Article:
The Debt Ceiling Explained…

In case you’re confused about the “debt ceiling” – the $14.3 trillion limit of federal government obligations which was reached today by the United States – the Heritage Foundation, a right-wing think tank, is on hand to explain what this all means:


Edifying, isn’t it?

Considering that Nobel prize-winning economists can’t seem to agree on the fundamentals of what actually constitutes the national debt, what the ramifications of not raising the upper limit of borrowing would be, what level of debt to GDP is considered dangerous to economic stability, or indeed how much of it is actually “real” in the sense of the proportion of intragovernmental obligations involved, it’s hard to see how a cheesy video aimed at 12-year olds could conceivably be imagined to shed much light on the issue…

There are however some amusing take-aways from the bit.

For starters, it’s funny that the metaphor for the USA in this Heritage Foundation view of things is a gated community inhabited solely by white people. The narrative that government {“Steve” in this tale, who is “not the brightest guy, but is likeable and has big ideas”) once empowered with a credit card gets sucked into purchasing a bunch of useless “luxuries” (read: social welfare and other “liberal” bullshit programs) such as the pool table, composting system, solar street lamps and a pointless gatehouse staffed by some needy security guard. Poor “Steve” just couldn’t say “no” to all of these purchases… Well, you’ve watched the rest of the story and know how he spirals into a moral nightmare of political corruption, plunging the happy folk of the “United Estates” into a massive debt crisis.

Advertisements

8 Comments

Filed under Economy

8 responses to “The Debt Ceiling Explained…

  1. Funny how the video doesn’t show “Steve” spiralling into credit overstretch and maxing out his card after paying a massively expensive private army of neighbours to invade and occupy the house down the street because the owner, or so the cousin of his wife’s hairdresser says, has recently come into possession of some yellowcake from Niger.

  2. LOL

    Not to mention that “Steve” didn’t use his credit card to underwrite the risky collateralized debt obligations, gambling casino, and Ponzi insurance schemes of the First Bank of United Estates down the street because it was “too big to fail”…

  3. jkg

    Or they didn’t mention that “Steve” gave up his Ford Focus to accept less payment from the wealth creating young upstart neighbour in hopes that he would eventually be compensated in the future in other ways as his neighbour was going to flourish, yet now, he drives a Chevette that breaks down when riding to work on roads full of potholes.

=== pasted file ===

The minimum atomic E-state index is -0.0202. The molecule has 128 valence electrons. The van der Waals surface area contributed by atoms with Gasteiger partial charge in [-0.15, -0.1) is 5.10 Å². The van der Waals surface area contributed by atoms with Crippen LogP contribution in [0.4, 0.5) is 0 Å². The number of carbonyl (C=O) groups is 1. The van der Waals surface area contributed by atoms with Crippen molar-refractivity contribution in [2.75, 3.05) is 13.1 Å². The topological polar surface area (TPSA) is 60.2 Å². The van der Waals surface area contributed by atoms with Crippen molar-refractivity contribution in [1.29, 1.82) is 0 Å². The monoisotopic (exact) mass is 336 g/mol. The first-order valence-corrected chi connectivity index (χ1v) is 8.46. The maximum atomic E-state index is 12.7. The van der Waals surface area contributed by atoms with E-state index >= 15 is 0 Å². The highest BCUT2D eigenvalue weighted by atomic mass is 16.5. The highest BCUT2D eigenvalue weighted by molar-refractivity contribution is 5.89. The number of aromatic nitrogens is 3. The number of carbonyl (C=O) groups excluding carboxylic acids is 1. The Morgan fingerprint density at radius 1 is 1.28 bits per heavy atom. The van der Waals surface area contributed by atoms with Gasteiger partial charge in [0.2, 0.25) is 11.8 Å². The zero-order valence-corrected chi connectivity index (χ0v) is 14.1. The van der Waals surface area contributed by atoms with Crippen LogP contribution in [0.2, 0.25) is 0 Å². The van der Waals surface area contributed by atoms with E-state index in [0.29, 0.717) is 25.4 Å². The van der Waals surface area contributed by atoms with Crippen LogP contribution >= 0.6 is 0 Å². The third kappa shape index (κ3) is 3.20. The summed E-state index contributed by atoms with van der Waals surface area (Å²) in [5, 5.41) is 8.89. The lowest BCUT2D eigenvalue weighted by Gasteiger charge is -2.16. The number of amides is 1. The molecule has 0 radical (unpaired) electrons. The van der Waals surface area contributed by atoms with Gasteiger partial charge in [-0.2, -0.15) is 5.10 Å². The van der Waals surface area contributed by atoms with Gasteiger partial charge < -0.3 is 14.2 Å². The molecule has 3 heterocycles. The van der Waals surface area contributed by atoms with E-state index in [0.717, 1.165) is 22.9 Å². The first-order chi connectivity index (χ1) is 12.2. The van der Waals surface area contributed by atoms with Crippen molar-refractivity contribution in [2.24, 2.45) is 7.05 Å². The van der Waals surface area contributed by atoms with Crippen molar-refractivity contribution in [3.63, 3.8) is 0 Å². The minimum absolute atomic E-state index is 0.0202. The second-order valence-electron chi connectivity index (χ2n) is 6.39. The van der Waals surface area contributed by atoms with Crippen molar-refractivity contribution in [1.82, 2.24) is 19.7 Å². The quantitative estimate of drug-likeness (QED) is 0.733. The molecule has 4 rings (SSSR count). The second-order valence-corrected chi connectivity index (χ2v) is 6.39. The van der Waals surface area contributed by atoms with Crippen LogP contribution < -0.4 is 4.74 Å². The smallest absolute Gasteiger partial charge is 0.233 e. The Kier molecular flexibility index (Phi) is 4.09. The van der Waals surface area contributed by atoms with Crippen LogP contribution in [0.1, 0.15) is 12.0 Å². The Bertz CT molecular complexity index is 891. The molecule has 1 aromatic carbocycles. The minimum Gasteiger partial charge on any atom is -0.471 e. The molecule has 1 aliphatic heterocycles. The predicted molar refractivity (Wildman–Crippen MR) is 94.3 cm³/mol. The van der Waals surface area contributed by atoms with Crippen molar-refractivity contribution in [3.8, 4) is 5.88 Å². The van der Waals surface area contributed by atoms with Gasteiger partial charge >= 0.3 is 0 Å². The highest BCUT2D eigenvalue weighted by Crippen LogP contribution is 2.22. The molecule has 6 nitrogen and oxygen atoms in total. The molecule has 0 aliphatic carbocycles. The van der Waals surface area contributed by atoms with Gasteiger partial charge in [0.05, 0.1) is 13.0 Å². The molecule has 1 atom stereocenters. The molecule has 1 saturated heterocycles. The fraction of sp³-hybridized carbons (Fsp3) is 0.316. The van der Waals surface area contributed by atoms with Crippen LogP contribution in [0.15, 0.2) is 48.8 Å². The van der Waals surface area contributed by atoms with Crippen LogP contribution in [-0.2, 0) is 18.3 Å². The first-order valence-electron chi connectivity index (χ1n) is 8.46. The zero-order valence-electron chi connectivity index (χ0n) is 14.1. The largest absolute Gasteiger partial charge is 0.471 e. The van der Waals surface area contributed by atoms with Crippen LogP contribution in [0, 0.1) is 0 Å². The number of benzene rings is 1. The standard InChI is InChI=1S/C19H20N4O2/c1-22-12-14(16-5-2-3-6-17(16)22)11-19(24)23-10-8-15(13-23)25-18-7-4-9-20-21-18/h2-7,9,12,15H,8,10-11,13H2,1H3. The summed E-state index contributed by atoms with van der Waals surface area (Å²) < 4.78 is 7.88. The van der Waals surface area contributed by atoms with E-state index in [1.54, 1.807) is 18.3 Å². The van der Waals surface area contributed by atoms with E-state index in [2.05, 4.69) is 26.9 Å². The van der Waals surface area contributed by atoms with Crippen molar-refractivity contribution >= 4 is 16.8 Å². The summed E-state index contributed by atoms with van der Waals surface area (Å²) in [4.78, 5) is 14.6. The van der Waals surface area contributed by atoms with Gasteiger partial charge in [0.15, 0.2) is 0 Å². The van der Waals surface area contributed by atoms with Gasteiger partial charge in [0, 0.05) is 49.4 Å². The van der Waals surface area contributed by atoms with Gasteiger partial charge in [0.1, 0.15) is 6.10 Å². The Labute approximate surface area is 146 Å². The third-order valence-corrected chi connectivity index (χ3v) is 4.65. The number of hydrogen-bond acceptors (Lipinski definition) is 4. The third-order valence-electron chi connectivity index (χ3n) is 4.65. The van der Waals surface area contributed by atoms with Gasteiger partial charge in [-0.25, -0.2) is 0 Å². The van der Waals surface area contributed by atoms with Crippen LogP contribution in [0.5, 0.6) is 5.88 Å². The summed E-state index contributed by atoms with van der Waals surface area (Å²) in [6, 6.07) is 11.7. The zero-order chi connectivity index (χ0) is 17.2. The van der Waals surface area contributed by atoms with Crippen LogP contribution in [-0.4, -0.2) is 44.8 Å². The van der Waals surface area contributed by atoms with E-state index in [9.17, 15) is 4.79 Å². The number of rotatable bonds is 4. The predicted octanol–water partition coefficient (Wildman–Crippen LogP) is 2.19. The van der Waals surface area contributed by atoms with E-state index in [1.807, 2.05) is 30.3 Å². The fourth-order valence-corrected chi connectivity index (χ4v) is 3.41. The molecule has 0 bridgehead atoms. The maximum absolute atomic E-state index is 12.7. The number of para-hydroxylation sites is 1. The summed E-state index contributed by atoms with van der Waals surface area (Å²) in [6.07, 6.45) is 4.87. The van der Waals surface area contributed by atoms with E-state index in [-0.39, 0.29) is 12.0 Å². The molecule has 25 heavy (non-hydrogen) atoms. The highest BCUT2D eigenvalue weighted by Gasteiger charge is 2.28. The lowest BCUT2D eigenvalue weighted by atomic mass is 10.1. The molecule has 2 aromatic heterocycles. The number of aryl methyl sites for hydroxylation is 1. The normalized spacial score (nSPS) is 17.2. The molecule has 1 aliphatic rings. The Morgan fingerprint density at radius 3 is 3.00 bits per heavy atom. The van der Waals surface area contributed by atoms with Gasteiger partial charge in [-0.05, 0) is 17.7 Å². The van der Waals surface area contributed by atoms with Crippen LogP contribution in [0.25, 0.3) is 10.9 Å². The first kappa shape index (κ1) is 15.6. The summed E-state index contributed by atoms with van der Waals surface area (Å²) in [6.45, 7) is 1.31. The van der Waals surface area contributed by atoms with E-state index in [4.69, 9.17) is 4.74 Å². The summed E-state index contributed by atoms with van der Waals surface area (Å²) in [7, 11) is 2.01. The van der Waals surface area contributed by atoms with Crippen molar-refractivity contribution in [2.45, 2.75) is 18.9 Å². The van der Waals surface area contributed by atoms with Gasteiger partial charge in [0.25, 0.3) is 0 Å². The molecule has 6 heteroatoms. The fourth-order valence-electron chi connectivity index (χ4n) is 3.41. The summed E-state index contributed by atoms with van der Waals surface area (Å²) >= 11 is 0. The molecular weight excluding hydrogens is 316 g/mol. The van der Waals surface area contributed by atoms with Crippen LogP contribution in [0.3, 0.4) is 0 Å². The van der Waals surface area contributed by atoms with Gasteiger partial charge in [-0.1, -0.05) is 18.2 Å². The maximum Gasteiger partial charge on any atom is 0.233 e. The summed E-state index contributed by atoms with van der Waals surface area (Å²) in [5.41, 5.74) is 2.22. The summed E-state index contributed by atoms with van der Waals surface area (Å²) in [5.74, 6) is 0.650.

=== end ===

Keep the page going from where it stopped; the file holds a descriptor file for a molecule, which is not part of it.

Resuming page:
I think this is what people like to refer to as a fallacy of composition. Shiner rightly made a point about this long ago when ‘austerity’ was the new slogan for the Republican banshees.

  4. tofkw

    “Well, you’ve watched the rest of the story and know how he spirals into a moral nightmare of political corruption”

    Ah yes, the Bush Jr administration. I remember it well.

  5. Craig Chamberlain

    I liked the video. I made it everthing so much easier for me. Now I can go back to not thinking about other things.

  6. D.I.D.

    It is easy to criticize the ludicrous spending “priorities” of previous American governments, but we Canadians had better keep an eye on the Conservative government or else we may be found in similar straights quite soon…

  7. Fortunately, our debt to GDP ratio is nowhere near that of our American friends, but the HarperCons have demonstrated a certain degree of profligacy when it comes to government spending (even before the recession hit) and a penchant for suppressing revenue with little to show for it (e.g., reducing the GST) but increased deficits. Also, one of these days, all their “Defence” spending promises are going to materialize into actual costs that impact the government’s bottom line.

  8. true… you know what they say…Investors pay attention to issues that are understandable, not necessarily important

Leave a Reply

Fill in your details below or click an icon to log in:

WordPress.com Logo

You are commenting using your WordPress.com account. Log Out / Change )

Twitter picture

You are commenting using your Twitter account. Log Out / Change )

Facebook photo

You are commenting using your Facebook account. Log Out / Change )

Google+ photo

You are commenting using your Google+ account. Log Out / Change )

Connecting to %s